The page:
3) Done does not equal completed

Even when all the development work is done in your project, it doesn’t mean that the project is really completed. Now, when acceptance is imminent, the integration of all the single tasks needs to be (double-)checked. When deploying the project to acceptance you should definitely first check internally whether all benefits promised in the concept were actually implemented and tested. This usually happens on a staging system to prepare a customer presentation. Optimally, for each task you should also be able to demonstrate that you’ve fulfilled it with the promised performance and validated it by testing for proper execution. Only once this internal process is successfully completed should the project results be presented to the client for approval. Unfortunately, it’s often overlooked that the cooperation of the customer is required: your customer needs to test his specification accordingly and, hence, accept the project if there are no more serious bugs. Working cleanly and in detail is even more important at the beginning of the design phase. This becomes evident not just in the acceptance: if there are only minor bugs that don’t prevent the functioning of the concept, the project must be accepted with a bug report, which will then be attached to the acceptance report.

So, try desperately to stick to the following points:

4) Only provide what was actually tested

Although you have the right to repair, it looks unprofessional if you provide your customer with a project result that has obvious errors. This casts the project team in a poor light. So, write down what you’ve tested. Key points about each task and the benefits of the concept are sufficient. Clear acceptance criteria will help prove that all the requirements have been fulfilled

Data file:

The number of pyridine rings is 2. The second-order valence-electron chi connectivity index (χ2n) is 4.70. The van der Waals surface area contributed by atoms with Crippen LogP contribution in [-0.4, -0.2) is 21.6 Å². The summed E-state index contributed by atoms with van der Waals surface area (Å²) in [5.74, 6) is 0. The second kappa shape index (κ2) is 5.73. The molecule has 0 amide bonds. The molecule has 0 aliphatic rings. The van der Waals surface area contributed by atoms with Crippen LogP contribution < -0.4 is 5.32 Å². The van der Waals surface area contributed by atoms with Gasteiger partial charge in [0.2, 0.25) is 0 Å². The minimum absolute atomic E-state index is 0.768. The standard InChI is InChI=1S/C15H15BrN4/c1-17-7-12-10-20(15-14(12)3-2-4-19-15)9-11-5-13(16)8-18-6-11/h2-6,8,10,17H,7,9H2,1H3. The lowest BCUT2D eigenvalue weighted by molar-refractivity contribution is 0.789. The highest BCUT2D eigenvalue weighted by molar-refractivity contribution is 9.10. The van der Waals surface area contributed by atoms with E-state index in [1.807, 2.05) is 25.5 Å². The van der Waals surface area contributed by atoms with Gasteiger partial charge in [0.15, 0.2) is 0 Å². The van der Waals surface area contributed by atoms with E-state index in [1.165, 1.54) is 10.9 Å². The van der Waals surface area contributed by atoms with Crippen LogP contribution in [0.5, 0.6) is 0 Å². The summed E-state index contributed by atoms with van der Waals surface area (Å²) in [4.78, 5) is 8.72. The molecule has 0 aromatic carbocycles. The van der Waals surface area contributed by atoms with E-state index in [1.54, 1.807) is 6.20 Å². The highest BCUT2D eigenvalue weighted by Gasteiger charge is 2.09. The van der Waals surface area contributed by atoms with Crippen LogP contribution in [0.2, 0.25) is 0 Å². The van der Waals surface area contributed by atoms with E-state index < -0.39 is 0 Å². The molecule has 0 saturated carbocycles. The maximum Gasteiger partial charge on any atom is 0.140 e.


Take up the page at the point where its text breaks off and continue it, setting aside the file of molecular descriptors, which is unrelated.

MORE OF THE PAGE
5) Involve your clients in the acceptance and prepare it well

Nothing is worse and more unproductive than if you provide your customer with the results of the project after three months of silence. Certainly, you may argue that you’ve just been doing focused work, but communication is simply essential to managing expectations. Your customer will feel lost if you don’t communicate at all. If you don't communicate recent status updates in recurring meetings, your customer will create his own expectations regarding the progress. So, communicate and show individual project results continuously – but only when they’re also really presentable. Engage your clients in the purchase process and show a demo of what the software can do and how that fits into the concept you created earlier, so your customer isn’t left with doubts and ambiguities but can ask you directly. Questions and problems can then be discussed immediately – and resolved.